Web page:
Ellsbury ran down almost everything so it makes sense the Yankees had the second lowest BABIP on balls hit to center in baseball this year. Only the Desmond Jennings-led Rays were better (.3159). Beltran and Soriano and almost everyone else they ran out there in right field stunk defensively this summer, so it’s no surprise the team had the third highest BABIP on balls hit to right. Left field is where it gets a little weird, because the Yankees are only middle of the pack there in terms of BABIP even though Gardner manned the position.

We’re used to Gardner being a top notch defender. One of the best in baseball. The numbers have said so for years and our eyes agreed. That wasn’t so much the case this year though. Gardner was good, don’t get me wrong, but he wasn’t as good as he has been the last few years. There were a few more balls hit over his head in particular, and the spray chart above reflects that. Maybe it was just an adjustment period as Gardner moved back to left field after playing center last year. Maybe he’s just slipping in the field. Maybe he’s mad at the team for signing Ellsbury and displacing him. Who knows? Whatever it was, Gardner’s glove wasn’t as good as we’re used to seeing.

There’s more to being an outfielder than simply catching fly balls, of course. Not every ball will be caught, and that’s when the throwing arm comes into play. This postseason has exposed all baseball fans to Alex Gordon, who shuts the running game down even when he doesn’t make a throw. Opponents know his arm is strong and accurate, so they don’t even bother testing him. Throwing runners out is both sexy and just one piece of the outfielder arm puzzle. Here’s how the team’s outfielders did at holding and throwing out runners:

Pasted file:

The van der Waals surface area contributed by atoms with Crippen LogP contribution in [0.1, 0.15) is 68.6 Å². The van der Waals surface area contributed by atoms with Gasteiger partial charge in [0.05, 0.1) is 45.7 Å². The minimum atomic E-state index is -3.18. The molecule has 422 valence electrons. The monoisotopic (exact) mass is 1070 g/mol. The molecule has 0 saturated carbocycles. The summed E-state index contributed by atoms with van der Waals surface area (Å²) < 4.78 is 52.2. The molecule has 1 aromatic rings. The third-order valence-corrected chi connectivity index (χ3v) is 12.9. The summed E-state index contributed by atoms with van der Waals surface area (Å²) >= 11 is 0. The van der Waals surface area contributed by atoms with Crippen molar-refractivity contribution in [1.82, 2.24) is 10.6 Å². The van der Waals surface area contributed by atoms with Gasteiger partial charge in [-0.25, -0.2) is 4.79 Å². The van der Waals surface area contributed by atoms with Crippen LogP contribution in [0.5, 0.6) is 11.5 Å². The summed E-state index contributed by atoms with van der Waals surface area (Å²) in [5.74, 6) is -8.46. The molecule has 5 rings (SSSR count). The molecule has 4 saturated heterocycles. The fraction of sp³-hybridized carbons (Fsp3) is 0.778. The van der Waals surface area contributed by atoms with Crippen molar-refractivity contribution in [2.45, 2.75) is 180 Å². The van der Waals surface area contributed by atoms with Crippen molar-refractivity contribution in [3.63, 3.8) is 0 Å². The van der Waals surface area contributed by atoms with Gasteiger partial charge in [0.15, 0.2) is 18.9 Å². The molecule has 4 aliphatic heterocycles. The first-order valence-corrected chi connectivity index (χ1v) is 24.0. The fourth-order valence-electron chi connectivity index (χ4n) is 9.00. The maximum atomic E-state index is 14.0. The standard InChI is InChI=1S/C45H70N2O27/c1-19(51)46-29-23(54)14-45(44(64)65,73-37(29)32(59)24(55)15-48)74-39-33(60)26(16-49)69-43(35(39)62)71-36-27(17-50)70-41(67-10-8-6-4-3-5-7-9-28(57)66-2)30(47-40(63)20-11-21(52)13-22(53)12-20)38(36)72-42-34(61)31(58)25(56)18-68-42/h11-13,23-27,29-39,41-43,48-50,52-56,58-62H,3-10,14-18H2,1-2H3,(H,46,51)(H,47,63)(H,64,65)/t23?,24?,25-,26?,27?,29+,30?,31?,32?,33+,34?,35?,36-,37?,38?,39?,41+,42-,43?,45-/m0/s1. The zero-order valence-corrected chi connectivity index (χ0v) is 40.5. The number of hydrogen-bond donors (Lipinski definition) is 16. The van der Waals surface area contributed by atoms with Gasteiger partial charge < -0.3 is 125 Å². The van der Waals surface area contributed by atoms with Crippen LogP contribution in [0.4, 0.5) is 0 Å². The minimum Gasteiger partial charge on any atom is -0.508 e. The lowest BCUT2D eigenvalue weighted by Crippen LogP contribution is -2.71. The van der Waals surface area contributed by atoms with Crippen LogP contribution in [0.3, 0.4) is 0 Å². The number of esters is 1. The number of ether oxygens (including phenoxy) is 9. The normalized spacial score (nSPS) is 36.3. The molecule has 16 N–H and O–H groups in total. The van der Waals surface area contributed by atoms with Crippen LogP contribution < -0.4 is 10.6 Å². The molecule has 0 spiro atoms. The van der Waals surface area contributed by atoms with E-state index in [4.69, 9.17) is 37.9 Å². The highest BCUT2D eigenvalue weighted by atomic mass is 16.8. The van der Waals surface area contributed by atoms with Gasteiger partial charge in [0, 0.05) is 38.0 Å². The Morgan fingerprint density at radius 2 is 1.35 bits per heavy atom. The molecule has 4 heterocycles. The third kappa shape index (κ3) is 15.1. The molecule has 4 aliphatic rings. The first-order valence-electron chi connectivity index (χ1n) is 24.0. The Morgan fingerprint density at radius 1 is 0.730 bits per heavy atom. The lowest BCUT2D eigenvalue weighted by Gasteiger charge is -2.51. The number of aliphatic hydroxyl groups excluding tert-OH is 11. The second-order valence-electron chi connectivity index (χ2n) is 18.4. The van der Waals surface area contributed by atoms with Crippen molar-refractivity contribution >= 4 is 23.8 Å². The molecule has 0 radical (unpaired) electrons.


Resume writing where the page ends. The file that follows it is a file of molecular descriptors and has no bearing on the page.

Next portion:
Opp. Hold Rate Throw-Out Rate MLB Hold Rate MLB Throw-Out Rate
Gardner 160 64.4% 1.9%
All NYY LF 204 64.7% 1.5% 63.5% 2.2%
Ellsbury 165 44.8% 0.6%
All NYY CF 203 45.8% 0.5% 43.5% 1.9%
Ichiro 98 45.9% 2.0%
All NYY RF 176 42.0% 2.3% 46.0% 2.4%

Gardner was more or less league average at holding and throwing out runners this year. Left field isn’t a big throwing position anyway. The only real throws are to home plate, not the other bases. Ichiro has a strong arm in right but he takes for-frickin-ever to get rid of the ball, limiting its effectiveness. He was still roughly a league average-ish thrower while the team’s other right fielders were below-average. Blame Beltran and Soriano, mostly.

Ellsbury, on the other hand, was actually a bit above-average at preventing runners from taking the extra base but he rarely threw anyone out. In fact, he threw out exactly one runner trying to advance on a base hit this season. Just one. Here’s the play, which happened in early-September:

Ellsbury threw out two other runners on bases this year — he doubled Nelson Cruz off first when Cruz forgot how many outs there were, and he threw Dustin Pedroia out trying to stretch a single into a double. Saying Ellsbury’s arm is not strong would be an understatement. It’s one of the weakest outfield arms in baseball. He compensates for it by getting to the ball quickly and with a quick release, sorta like Hideki Matsui back in the day. Throwing is clearly Ellsbury’s biggest weakness as a player. That’s life.